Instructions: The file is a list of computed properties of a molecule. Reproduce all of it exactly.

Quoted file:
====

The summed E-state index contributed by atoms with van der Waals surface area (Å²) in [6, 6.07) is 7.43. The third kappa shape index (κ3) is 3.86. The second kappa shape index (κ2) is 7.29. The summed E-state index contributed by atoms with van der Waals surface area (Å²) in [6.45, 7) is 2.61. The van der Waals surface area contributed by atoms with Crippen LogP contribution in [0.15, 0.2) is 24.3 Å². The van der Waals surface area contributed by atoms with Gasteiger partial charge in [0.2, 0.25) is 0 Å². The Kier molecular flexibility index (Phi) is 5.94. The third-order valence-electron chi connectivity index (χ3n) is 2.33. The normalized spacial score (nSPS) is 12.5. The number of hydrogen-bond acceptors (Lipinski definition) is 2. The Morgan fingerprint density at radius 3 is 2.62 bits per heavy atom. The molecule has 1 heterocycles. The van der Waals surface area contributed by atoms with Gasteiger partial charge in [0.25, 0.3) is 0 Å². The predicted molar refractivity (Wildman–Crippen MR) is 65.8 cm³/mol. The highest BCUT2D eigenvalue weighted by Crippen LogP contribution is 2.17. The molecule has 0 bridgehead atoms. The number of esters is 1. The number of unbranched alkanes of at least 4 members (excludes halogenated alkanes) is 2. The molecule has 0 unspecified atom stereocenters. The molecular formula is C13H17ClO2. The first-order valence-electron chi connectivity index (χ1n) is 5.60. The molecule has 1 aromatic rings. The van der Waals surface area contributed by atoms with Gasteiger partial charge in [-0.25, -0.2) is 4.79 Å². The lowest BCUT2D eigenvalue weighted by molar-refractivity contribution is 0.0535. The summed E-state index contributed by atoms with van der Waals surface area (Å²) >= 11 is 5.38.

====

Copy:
The summed E-state index contributed by atoms with van der Waals surface area (Å²) in [6, 6.07) is 7.43. The third kappa shape index (κ3) is 3.86. The second kappa shape index (κ2) is 7.29. The summed E-state index contributed by atoms with van der Waals surface area (Å²) in [6.45, 7) is 2.61. The van der Waals surface area contributed by atoms with Crippen LogP contribution in [0.15, 0.2) is 24.3 Å². The van der Waals surface area contributed by atoms with Gasteiger partial charge in [0.2, 0.25) is 0 Å². The Kier molecular flexibility index (Phi) is 5.94. The third-order valence-electron chi connectivity index (χ3n) is 2.33. The normalized spacial score (nSPS) is 12.5. The number of hydrogen-bond acceptors (Lipinski definition) is 2. The Morgan fingerprint density at radius 3 is 2.62 bits per heavy atom. The molecule has 1 heterocycles. The van der Waals surface area contributed by atoms with Gasteiger partial charge in [0.25, 0.3) is 0 Å². The predicted molar refractivity (Wildman–Crippen MR) is 65.8 cm³/mol. The highest BCUT2D eigenvalue weighted by Crippen LogP contribution is 2.17. The molecule has 0 bridgehead atoms. The number of esters is 1. The number of unbranched alkanes of at least 4 members (excludes halogenated alkanes) is 2. The molecule has 0 unspecified atom stereocenters. The molecular formula is C13H17ClO2. The first-order valence-electron chi connectivity index (χ1n) is 5.60. The molecule has 1 aromatic rings. The van der Waals surface area contributed by atoms with Gasteiger partial charge in [-0.25, -0.2) is 4.79 Å². The lowest BCUT2D eigenvalue weighted by molar-refractivity contribution is 0.0535. The summed E-state index contributed by atoms with van der Waals surface area (Å²) >= 11 is 5.38.